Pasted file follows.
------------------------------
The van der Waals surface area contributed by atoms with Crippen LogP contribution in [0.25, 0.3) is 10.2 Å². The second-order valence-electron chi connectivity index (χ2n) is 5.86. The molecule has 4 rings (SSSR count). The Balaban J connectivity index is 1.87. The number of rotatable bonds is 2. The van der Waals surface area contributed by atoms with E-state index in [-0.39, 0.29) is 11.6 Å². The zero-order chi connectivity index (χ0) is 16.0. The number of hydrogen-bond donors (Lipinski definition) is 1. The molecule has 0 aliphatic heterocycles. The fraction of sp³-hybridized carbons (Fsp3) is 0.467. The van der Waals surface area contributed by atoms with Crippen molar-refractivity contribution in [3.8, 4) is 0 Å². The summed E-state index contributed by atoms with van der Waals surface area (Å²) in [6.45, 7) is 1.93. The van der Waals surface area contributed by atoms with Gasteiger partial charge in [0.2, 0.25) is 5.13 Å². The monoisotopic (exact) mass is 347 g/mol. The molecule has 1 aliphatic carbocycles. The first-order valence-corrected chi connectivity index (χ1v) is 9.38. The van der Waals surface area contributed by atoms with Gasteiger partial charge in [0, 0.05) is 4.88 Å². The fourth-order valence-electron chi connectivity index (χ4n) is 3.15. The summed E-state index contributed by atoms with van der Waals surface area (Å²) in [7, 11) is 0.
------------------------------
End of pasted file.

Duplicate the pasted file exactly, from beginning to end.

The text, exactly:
The van der Waals surface area contributed by atoms with Crippen LogP contribution in [0.25, 0.3) is 10.2 Å². The second-order valence-electron chi connectivity index (χ2n) is 5.86. The molecule has 4 rings (SSSR count). The Balaban J connectivity index is 1.87. The number of rotatable bonds is 2. The van der Waals surface area contributed by atoms with E-state index in [-0.39, 0.29) is 11.6 Å². The zero-order chi connectivity index (χ0) is 16.0. The number of hydrogen-bond donors (Lipinski definition) is 1. The molecule has 0 aliphatic heterocycles. The fraction of sp³-hybridized carbons (Fsp3) is 0.467. The van der Waals surface area contributed by atoms with Crippen molar-refractivity contribution in [3.8, 4) is 0 Å². The summed E-state index contributed by atoms with van der Waals surface area (Å²) in [6.45, 7) is 1.93. The van der Waals surface area contributed by atoms with Gasteiger partial charge in [0.2, 0.25) is 5.13 Å². The monoisotopic (exact) mass is 347 g/mol. The molecule has 1 aliphatic carbocycles. The first-order valence-corrected chi connectivity index (χ1v) is 9.38. The van der Waals surface area contributed by atoms with Gasteiger partial charge in [0, 0.05) is 4.88 Å². The fourth-order valence-electron chi connectivity index (χ4n) is 3.15. The summed E-state index contributed by atoms with van der Waals surface area (Å²) in [7, 11) is 0.